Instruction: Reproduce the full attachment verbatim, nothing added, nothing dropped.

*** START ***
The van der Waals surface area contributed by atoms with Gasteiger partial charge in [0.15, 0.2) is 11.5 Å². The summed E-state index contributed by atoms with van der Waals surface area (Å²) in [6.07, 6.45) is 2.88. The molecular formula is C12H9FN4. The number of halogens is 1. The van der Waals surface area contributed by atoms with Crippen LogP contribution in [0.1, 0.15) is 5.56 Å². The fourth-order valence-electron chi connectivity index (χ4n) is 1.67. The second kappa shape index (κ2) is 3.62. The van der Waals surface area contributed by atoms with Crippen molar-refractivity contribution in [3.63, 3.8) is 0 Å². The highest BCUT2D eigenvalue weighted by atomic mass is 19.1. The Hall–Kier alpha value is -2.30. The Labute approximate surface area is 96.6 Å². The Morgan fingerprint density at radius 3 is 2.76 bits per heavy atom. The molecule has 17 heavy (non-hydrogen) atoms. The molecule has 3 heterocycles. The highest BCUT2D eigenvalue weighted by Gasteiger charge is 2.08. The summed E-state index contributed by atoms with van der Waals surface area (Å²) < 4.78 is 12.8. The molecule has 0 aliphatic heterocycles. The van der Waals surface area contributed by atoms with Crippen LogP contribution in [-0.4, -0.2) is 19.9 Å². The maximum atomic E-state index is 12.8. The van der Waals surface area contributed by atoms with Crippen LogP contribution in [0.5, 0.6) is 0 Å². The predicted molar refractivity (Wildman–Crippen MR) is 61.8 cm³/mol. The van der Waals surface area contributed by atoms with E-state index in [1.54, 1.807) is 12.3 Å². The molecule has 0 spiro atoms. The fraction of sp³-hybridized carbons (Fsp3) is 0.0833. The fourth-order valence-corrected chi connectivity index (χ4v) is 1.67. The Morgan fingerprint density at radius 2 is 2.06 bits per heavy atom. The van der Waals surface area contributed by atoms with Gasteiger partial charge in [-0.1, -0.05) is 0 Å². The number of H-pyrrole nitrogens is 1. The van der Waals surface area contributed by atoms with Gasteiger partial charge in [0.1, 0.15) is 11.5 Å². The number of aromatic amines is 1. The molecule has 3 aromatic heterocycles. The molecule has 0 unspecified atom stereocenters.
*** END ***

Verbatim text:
The van der Waals surface area contributed by atoms with Gasteiger partial charge in [0.15, 0.2) is 11.5 Å². The summed E-state index contributed by atoms with van der Waals surface area (Å²) in [6.07, 6.45) is 2.88. The molecular formula is C12H9FN4. The number of halogens is 1. The van der Waals surface area contributed by atoms with Crippen LogP contribution in [0.1, 0.15) is 5.56 Å². The fourth-order valence-electron chi connectivity index (χ4n) is 1.67. The second kappa shape index (κ2) is 3.62. The van der Waals surface area contributed by atoms with Crippen molar-refractivity contribution in [3.63, 3.8) is 0 Å². The highest BCUT2D eigenvalue weighted by atomic mass is 19.1. The Hall–Kier alpha value is -2.30. The Labute approximate surface area is 96.6 Å². The Morgan fingerprint density at radius 3 is 2.76 bits per heavy atom. The molecule has 17 heavy (non-hydrogen) atoms. The molecule has 3 heterocycles. The highest BCUT2D eigenvalue weighted by Gasteiger charge is 2.08. The summed E-state index contributed by atoms with van der Waals surface area (Å²) < 4.78 is 12.8. The molecule has 0 aliphatic heterocycles. The van der Waals surface area contributed by atoms with Crippen LogP contribution in [-0.4, -0.2) is 19.9 Å². The maximum atomic E-state index is 12.8. The van der Waals surface area contributed by atoms with Crippen LogP contribution in [0.5, 0.6) is 0 Å². The predicted molar refractivity (Wildman–Crippen MR) is 61.8 cm³/mol. The van der Waals surface area contributed by atoms with E-state index in [1.54, 1.807) is 12.3 Å². The molecule has 0 spiro atoms. The fraction of sp³-hybridized carbons (Fsp3) is 0.0833. The fourth-order valence-corrected chi connectivity index (χ4v) is 1.67. The Morgan fingerprint density at radius 2 is 2.06 bits per heavy atom. The van der Waals surface area contributed by atoms with Gasteiger partial charge in [-0.1, -0.05) is 0 Å². The number of H-pyrrole nitrogens is 1. The van der Waals surface area contributed by atoms with Gasteiger partial charge in [0.1, 0.15) is 11.5 Å². The number of aromatic amines is 1. The molecule has 3 aromatic heterocycles. The molecule has 0 unspecified atom stereocenters.